For complete family health protection, switch on to Ionised alkaline water which has rich sources of essential alkaline minerals and selective Anti-Oxidant molecular hydrogen.
Ionised alkaline water helps in restoring the right pH balance between the acidic and alkaline conditions in the human body. It neutralises disease-causing free radicals, helps in reducing inflammation.
Ionised alkaline water is micro-clustered. This helps our body cells to absorb more water easily, quickly, and with effective transportation of oxygen and important nutrients to vital organs of the body. This further improves Hydration and detoxification levels. It helps in reducing joint pains, improves metabolism and energy, slows down the aging process and helps in boosting immunity.
The research on molecular hydrogen on Covid-19 has shown promising results where the antioxidant nature of hydrogen helps in preventing the disease onset and also helps in reducing the disease severity in Covid-19 affected patients.
By looking at the enormous health benefits of the Hydrogen-rich Ionised Alkaline water, Medilight Pvt Ltd thought of introducing water ioniser machines in India. Medilight Private Limited found the perfect product which uses a fourth-generation technology water ioniser machine which is a solution to battle air, water and food pollution. This worldwide patented fourth-generation Disc Ionisation technology is available only in Taiwan.
Early in the year 2016 Medilight bought that technology and introduced their own brand name “H Rich” alkaline water Ioniser. In the year 2017, Medilight collaborated with the world-renowned water ioniser brand “Tyent”, a Japanese technology-made water ioniser machine from South Korea which has extensive market coverage in the USA, Europe and Australia.
Health benefits are clinically tested and certified by research. In short, your healthy drinking water can drive your metabolism on the right track in the correct way. It’s a good solution and an investment idea for your family’s health for the next 20 years.
FOCUSED ON GIVING BEST TECHNOLOGY AT AFFORDABLE PRICING: AVNEET SINGH MARWAH
In an exclusive conversation with NewsX India A-List, Avneet Singh Marwah spoke about what sets his company Super Plastronics Ltd apart from other players, expectations from the festive season, impact of pandemic, and much more.
Avneet Singh Marwah, Director & CEO, Super Plastronics Pvt Ltd, joined NewsX for an exclusive conversation as part of NewsX India A-List. In the exclusive conversation, Avneet spoke about what sets his company Super Plastronics Ltd apart from other players, expectations from the festive season, impact of Covid and much more.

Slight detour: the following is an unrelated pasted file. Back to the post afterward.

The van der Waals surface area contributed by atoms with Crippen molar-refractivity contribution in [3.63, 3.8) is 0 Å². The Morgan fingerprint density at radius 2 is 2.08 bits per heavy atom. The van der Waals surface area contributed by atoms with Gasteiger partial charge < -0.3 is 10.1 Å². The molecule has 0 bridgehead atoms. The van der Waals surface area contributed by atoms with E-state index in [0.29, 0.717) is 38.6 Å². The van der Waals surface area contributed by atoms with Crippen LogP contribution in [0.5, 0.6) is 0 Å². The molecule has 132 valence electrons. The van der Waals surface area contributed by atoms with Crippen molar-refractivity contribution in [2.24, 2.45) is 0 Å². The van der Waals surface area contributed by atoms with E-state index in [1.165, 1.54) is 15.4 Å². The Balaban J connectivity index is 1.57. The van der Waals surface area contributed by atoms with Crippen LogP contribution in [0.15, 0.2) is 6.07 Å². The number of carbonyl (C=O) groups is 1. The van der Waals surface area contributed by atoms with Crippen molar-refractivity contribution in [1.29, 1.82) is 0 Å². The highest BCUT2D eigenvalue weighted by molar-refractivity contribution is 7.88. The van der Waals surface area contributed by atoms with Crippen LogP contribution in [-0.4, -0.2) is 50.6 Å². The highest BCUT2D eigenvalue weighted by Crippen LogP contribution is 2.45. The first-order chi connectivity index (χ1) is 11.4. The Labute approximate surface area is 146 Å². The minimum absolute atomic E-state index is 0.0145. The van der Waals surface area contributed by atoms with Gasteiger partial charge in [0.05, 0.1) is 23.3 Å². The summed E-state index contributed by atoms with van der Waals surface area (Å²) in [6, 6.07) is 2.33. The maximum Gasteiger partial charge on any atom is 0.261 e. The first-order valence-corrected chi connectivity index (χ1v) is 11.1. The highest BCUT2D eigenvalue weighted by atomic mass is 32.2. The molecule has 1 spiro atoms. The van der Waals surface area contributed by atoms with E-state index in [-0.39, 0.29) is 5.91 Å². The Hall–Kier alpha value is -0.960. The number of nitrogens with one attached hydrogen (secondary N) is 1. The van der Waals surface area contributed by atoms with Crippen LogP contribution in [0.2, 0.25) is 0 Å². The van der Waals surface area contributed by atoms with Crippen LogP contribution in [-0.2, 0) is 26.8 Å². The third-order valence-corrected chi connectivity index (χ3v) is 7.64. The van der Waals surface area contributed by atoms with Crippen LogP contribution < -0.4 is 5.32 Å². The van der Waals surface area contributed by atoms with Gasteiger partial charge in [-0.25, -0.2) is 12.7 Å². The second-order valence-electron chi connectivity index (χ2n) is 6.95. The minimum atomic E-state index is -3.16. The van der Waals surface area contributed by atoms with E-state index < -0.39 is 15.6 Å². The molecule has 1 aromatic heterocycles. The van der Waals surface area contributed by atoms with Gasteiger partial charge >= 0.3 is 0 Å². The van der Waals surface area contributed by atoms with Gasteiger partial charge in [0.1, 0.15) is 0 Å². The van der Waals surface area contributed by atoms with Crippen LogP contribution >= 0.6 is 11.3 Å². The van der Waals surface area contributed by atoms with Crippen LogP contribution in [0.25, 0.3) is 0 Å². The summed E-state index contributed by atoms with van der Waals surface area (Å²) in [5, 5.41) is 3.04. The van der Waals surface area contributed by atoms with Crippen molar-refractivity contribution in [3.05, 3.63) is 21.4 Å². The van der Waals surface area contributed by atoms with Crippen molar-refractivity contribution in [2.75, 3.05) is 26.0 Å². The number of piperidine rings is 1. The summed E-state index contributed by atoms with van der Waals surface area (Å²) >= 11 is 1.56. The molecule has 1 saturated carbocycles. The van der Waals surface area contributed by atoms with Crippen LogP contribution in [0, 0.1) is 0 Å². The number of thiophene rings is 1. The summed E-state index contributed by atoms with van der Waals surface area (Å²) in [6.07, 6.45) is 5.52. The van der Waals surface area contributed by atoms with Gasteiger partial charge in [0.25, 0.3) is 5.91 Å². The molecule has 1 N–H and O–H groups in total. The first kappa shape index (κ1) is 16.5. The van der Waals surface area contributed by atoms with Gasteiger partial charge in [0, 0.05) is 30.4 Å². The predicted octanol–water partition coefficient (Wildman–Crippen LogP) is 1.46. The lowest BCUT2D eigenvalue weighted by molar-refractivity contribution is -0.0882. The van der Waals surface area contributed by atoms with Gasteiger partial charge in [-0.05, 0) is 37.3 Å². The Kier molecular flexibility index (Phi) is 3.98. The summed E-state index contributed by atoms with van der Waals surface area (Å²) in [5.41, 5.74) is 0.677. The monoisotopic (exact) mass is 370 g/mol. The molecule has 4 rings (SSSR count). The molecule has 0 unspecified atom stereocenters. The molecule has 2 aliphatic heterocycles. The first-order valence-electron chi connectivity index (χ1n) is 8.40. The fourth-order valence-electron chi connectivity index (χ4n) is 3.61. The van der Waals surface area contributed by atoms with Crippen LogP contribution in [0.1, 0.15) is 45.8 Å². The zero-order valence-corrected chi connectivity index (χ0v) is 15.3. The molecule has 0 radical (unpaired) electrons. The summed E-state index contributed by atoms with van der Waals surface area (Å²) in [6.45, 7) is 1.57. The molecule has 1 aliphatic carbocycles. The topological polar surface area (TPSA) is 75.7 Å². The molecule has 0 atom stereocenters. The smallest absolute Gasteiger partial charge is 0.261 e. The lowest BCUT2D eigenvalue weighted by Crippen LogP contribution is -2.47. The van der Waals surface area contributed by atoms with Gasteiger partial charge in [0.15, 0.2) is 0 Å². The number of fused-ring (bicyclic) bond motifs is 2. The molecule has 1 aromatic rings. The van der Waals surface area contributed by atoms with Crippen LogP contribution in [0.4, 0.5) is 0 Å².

Giving us an insight into Super Plastronics Ltd and what sets it apart from other players in this competitive market, Avneet said, “Super Plastronics is about a 30-year-old company. We started with plastic moulding of television back then for CRT and then we started manufacturing CRT. We are a complete backboned integrated plant and that experience was forward toward manufacturing LCDs and now LEDs, 4K TVs, USDs. The company invested. Back then, we were completely “Atmanirbhar” for CRT televisions, now we are again in LED televisions. We are a complete backbone integrated plant and we have everything in house, from plastic molding to SMDs to cleanroom and assembly line. Currently, we have about five brands, starting from Kodak, then Thomson-we launched in 2018, after that we launched Globewarm, recently we launched Westinghouse televisions and then we have white Westinghouse by Electrolux- our appliance in washing machine brand. We are one of the largest brand licenses in India and second-largest television manufacturing in India right now.”
He added, “In terms of selling, we currently selling more than 18,000 pin codes in India. We are on top 2 of online selling brands. Our major strategic partner is Flipkart. For Kodak, it is available across online and offline, both. We have a vast service network of more than 550 service center that are company-owned and about 20 warehousing, we have one manufacturing unit in Noida and there are two manufacturing units that are coming up.”
Talking about his expectations from this festive season, Avneet said, “The festive season for any electronic brand is about 35% to 40% of the year. As I told you that we are online and offline, so there are three major sales that come to online. This time, the sales started a bit early, so it is a very important month for us, then the Dussehra sales comes and then “Dhanteras”. The majority of the season is covered in this. We have done a couple of new launches. There are more launches that are coming up this festive season. The company is completely focused on how we can give you the best technology at affordable pricing.
When asked whether there has been an issue of demand-supply gaps because of the Covid situation, Avneet responded, “When the first wave hit, there was a lot of pent-up demand. One of the reasons was the whole world was on screen and work from home. Classes were going online, and then there were OTT platforms to entertain you in the evening. At that point of time, there was a huge spike in terms of buying of screens and televisions, smart TVs plays a very vital role in that. There was about 30% growth but things changed after the second wave. The kind of second wave that hit India, people start saving and they were not spending their disposable incomes. The mortality rate was very high. India is a very big saving economy. After June, I would say, in April and June, the market got stagnant. But, as the economy is recovering, and the first sales show a very encouraging sign. We saw about 80% year on year growth on Big Billion days sales and Amazon’s The Great India festive sale. I think its recovering. We are hoping that Diwali has good numbers. If wave three is not hit, I think the market will recover and you will see the growth in smart TV market.”
Around 53 Egyptian vultures spotted on Yamuna river in Delhi